17TH INTERNATIONAL FILM FESTIVAL - “ETIUDA & ANIMA 2010” Cracow, 19 - 25 November, 2010. Report by Kaja Diks
The festival fulfilled its purpose. It gave the attendee the possibility to get to know not just the animated classics, but also the works of students from film schools, as well as professionals from around the world. It was also a good move to divide the festival into two parts: etiuda and anima. I was part of a team made up of two other wonderful people. Annette Torgnysdotter Sunblad from Sweden, a chair person of the Hemse Filmstudio, and Stanislav Suknienko from the Ukraine, a film studies graduate, journalist and the head of the Visual Laboratory film club.
36 short films divided into 6 competition screenings were presented in this category during the festival. Aware of the large number of films, we decided to discuss the screenings at the end of each day. This also helped us narrow down our list of candidates for the Don Quijote prize. We were pleasantly surprised with the level of the presented films, which is closely tied to our final decisions. Unfortunately, there were also a few strange incidents. First of all, and I’m sure Annette and Stanislav will agree, I have no idea how the German film “Be Loved” made it into the competition. Perhaps the intention of the creators was to show irrational behavior, and raise strong emotions. However, judging by the public’s reactions, what they felt was disgust (people began to leave), and the same could be said about the jury. Another downside were the technical difficulties which had a negative effect on the screenings. A few times the screen formats changed halfway through the films, however, the biggest issues were with getting some films to play correctly. For example, there was major audio and visual desynchronization in “Wednesday Afternoons”, or the lack of color in “Essence”. This is where I have to thank Agnieszka Zajac who let us watch these movies a second time, which helped us in our further discussions about them.
This part had 59 animations, and with the assumption that we are evaluating students’ films we were “interested in”... films. Here, once again, I have to make mention of Agnieszka’s help. Thanks to the additional material which she provided us with, and marking down which films were made by students, the evaluation process was a lot easier. I have mixed feelings as far as throwing in professional and students’ films into one competition. After watching a few professional films, which were of a very high standard, we subconsciously began to demand more from the students. On the one hand, something like this is necessary, but on the other, it might raise the bar a bit too high.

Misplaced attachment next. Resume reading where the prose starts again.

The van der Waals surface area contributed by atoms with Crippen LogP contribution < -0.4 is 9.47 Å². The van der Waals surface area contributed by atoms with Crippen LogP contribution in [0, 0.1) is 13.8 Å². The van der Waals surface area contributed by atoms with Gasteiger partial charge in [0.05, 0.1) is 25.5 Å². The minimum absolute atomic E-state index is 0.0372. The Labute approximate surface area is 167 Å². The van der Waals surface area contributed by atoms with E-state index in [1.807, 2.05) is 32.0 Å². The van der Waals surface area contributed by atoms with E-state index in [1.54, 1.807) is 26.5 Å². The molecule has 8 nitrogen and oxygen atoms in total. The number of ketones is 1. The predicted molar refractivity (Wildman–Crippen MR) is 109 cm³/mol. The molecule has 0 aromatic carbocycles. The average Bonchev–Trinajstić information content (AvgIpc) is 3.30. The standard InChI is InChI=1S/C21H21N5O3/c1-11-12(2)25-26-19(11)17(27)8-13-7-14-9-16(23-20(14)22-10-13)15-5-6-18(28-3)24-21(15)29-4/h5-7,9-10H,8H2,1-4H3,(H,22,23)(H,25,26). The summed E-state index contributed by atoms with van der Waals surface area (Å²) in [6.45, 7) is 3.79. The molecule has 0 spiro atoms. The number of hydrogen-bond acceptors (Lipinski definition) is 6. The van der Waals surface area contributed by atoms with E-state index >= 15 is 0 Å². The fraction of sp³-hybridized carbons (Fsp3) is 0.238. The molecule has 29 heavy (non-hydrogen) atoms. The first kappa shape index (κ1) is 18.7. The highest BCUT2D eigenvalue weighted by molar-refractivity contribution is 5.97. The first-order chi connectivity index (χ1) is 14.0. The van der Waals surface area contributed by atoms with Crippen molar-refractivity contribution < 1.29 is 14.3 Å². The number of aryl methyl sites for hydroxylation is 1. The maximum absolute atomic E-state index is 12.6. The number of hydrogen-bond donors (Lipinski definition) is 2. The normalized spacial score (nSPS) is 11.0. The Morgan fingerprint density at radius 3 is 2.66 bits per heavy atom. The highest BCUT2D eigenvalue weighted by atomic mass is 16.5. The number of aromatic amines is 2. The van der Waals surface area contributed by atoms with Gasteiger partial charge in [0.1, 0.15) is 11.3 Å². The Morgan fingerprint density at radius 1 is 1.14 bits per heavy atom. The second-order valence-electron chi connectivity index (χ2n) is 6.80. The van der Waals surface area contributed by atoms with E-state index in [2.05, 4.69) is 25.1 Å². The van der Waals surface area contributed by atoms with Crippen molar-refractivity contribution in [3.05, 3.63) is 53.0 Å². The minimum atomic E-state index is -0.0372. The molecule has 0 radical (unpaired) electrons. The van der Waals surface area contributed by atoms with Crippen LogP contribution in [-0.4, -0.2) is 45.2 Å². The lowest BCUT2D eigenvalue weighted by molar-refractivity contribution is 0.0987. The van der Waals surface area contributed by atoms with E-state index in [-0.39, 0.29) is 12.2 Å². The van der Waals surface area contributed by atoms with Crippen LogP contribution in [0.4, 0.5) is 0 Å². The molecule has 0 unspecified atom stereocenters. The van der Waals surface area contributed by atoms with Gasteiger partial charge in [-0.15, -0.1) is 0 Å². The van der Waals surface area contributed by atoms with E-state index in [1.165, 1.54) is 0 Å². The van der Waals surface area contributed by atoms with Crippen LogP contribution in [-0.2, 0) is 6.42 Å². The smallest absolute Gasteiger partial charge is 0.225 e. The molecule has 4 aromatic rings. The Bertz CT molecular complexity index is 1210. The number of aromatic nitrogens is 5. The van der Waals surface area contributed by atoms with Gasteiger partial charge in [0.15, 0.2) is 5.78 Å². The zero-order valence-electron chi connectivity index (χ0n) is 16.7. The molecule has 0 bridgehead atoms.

Since the screenings were on a very high level, it is difficult to select one winner from such a varied amount of categories, ranging from animation to documentaries. We decided to give the Don Quijote prize to the best film, and 2 diplomas to movies from different categories than the main winner.
THE DON QUIJOTE PRIZE : “WEDNESDAY AFTERNOONS”,
Directed by: Nora Alsharif, University of Westminster, United Kingdom, 2010
A beautiful drama about humanity, lifelong friendship and and its loss. It shows the life of
elderly people in a poetic way, presenting its 'blackness and whiteness'. This is a film that
everyone can relate to and which stays with you long after you leave the cinema.
DIPLOMA to :
Directed by: Lukas Kokes, FAMU, Czech Republic, 2009
A documentary film that has the quality of a metaphor.
The director shows us the absurd world of an eccentric character by using plenty of humor.
The main character’s “philosophy”, and how he looks at life, shows that he is a victim of a
particular system. Nonetheless, being aware of that, he tries to find the meaning of life over
and over again.
Directed by: Verena Fels, Filmakademie Baden Württemberg, Germany, 2010
A witty, funny and positive film for all ages. It shows that everything is possible, if you really
I would like to congratulate the winners for their effort, creativity and, first and foremost, for bringing the magic of films to life.
A few things during the festival could change:
1. Even though our verdict and justifications were sent earlier, they weren’t known neither during the press conference, nor the ending of the festival.
2. A negative thing was the lack of guaranteed seats during screenings, where we would be able to make notes during the films. Luckily, a volunteer helped us by saving seats for us.
Overall, I feel that the festival was a success. The fact that it was an international jury helped create a deep and diverse discussion, and gave us a wider perspective of the problems arising in the films. Once again, I am obliged to thank Agnieszka Zajac and Maciej Gil for their help, and for creating a very nice atmosphere in the old capital of Poland.